26 years later and NASA’s Hubble Space Telescope continues to blow us away with stunning views of the cosmos. From a dark vortex in the atmosphere of Neptune.

neptune hubble

To peering deep into the Large Magellanic Cloud.

large Magellanic cloud hubble

That’s just in the past two months. And NASA isn’t done yet.

Hubble’s gaze into the final frontier was recently extended for another five years. NASA awarded just over $196 million in a contract extension to the Association of Universities for Research in Astronomy. The contract covers science operations for the Hubble from July 1 through June 30, 2021.

The Hubble is in great shape. The five-year mission extension means the Hubble will stay in operation as its successor, the James Webb Space Telescope, joins it in Earth orbit in 2018.

When will Hubble finally pass the torch?

The James Webb Space Telescope is often dubbed the Hubble’s successor. And 2016 has been a busy year. In February, the 18th and final primary mirror segment was installed completing the 21.3-foot diameter mirror.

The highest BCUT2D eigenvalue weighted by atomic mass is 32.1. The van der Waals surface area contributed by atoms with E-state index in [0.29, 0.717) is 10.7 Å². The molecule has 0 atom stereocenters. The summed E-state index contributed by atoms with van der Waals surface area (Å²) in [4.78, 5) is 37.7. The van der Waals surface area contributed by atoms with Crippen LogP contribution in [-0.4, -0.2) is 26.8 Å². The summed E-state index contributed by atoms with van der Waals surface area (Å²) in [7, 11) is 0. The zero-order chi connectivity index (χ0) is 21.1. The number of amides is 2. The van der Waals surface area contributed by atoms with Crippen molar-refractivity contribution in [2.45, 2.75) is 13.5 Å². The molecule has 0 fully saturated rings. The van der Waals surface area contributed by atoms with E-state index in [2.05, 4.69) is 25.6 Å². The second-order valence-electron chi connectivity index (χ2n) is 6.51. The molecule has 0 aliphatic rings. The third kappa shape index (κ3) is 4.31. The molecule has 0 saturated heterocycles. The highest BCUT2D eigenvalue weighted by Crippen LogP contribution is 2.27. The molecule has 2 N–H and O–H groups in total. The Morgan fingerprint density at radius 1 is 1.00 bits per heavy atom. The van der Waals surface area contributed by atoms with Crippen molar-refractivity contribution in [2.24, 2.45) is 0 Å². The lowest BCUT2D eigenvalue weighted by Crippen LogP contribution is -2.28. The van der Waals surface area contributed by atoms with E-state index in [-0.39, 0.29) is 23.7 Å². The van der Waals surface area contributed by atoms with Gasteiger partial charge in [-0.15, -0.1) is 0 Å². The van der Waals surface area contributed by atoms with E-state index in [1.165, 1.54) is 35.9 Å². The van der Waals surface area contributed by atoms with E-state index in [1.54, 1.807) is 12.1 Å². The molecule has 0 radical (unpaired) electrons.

JWST mirror installation

In May, two dozen engineers scurried around the JWST installing its science instrument package. It’s these instruments that will take the light gathered by the telescope’s massive mirror and turn it into the next set of stunning images.

Two years from now, the JWST launch into space and begin answering the mysteries left unanswered by Hubble.

But when will Hubble finally pass the torch? When will it take its last image? Barring any unforeseen issues, we know Hubble will operate until at least June 30, 2021. Time is Hubble’s biggest obstacle.

NASA can keep extending the mission until around 2030-2040. By then, officials believe the combined effects of solar activity and atmospheric drag will bring Hubble back to Earth. The historic telescope will end with a fiery re-entry into Earth’s atmosphere.

Until then, sit back and enjoy the fantastic images Hubble gives us every day.

hubble diamond

hubble galaxies

hubble red rectangle

Hubble spiral galaxy

Image credits: NASA

When I’m not playing Rocket League (best game ever), you can find me writing about all things games, space and more. You can reach me at alex@newsledge.com

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